Oxygen-generating microparticles boost bone repair

Schematic of the effect of OMP, silicate nanoparticles (SNP), and SNP/OMP on the differentiation of human stem cells towards osteogenesis under normal oxygen and depleted oxygen conditions (normoxia and anoxia, respectively).

Engineered biomaterial scaffolds embedded with cells for treating bone-related traumas like severe fractures can suffer from a lack of oxygen, especially when a large implant is required. An oxygen supply is vital not only to catalyze cell metabolism and tissue regeneration, but also to support the development of blood vessels, collagen, and other extracellular matrix components. Introducing the ability to release oxygen from implants offers a potential approach to improving bone tissue engineering and regeneration.

Now researchers have developed hydrogels incorporating oxygen-generating microparticles (OMPs) that drive the differentiation of human stem cells into osteoblasts, boosting the potential for regenerative medicine [Hassan et al., Biomaterials 300 (2023) 122179, https://doi.org/10.1016/j.biomaterials.2023.122179].

“As a result of limitations in biofabrication, it is still not possible to fabricate clinical-sized engineered living implants that can be sustained for more than a couple of weeks or succeed as potential biomaterials for long-term use,” explains first author of the study, Shabir Hassan of Khalifa University in the United Arab Emirates.

Together with colleagues at Harvard Medical School and Brigham and Women’s Hospital, Broad Institute of MIT and Harvard, University of Illinois Chicago, University Twente in the Netherlands, Incheon National University in South Korea, Sichuan University and Nanjing Medical University in China led by Jeroen Leijten and Su Ryon Shin, the researchers have developed a platform that not only provides a vascularization-inducing oxygenating microenvironment but also tailorable mechanical properties. The OMPs based on calcium peroxide release oxygen over a prolonged period, while silicate nanoparticles provide mechanical robustness.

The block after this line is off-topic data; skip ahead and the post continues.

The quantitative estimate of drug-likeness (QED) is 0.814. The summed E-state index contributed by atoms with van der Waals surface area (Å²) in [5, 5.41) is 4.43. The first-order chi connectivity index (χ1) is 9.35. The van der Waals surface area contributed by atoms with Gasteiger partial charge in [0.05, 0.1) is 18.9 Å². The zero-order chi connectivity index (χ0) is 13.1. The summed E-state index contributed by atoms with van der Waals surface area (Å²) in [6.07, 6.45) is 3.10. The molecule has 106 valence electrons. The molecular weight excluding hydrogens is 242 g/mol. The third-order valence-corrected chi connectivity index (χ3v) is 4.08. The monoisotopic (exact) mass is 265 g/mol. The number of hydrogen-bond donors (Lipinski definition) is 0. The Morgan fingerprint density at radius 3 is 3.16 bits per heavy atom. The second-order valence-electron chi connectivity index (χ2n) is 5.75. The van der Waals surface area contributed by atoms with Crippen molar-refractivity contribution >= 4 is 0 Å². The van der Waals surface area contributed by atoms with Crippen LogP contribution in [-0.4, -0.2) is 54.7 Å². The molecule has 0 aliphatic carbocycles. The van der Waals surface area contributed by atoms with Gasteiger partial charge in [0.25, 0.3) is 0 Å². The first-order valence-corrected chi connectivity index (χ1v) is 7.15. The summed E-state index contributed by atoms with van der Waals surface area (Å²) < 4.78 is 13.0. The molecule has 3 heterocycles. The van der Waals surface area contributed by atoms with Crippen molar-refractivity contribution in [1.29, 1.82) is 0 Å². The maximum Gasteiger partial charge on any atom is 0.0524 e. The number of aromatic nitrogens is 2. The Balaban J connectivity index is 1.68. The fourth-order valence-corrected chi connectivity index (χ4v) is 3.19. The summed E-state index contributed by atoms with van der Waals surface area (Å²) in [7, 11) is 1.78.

Stem cells introduced into the platform can be induced to differentiate into specific tissues such as bone or cartilage, depending on the environmental conditions. In vitro, the researchers observed that OMPs improve cell survival and proliferation, while self-oxygenation supports enhanced vascularization.  

“By introducing oxygenating micro-materials, our platform can be used to make thicker tissues and, by changing the environmental conditions, [we can] choose whether we make bone or cartilage,” says Hassan.

Oxygenating implants during the initial period of vascular development is particularly crucial, believe the researchers. The incorporation of oxygen-generating biomaterials into implant scaffolds is a promising approach to improving outcomes in the formation of functional living tissue when treating bone traumas.

“Our preliminary results suggest our approach is practical,” points out Hassan. “However, bone formation and osteogenesis are very complex biological processes [and] more studies are needed to understand the mechanism of action of these oxygenating micro-materials.

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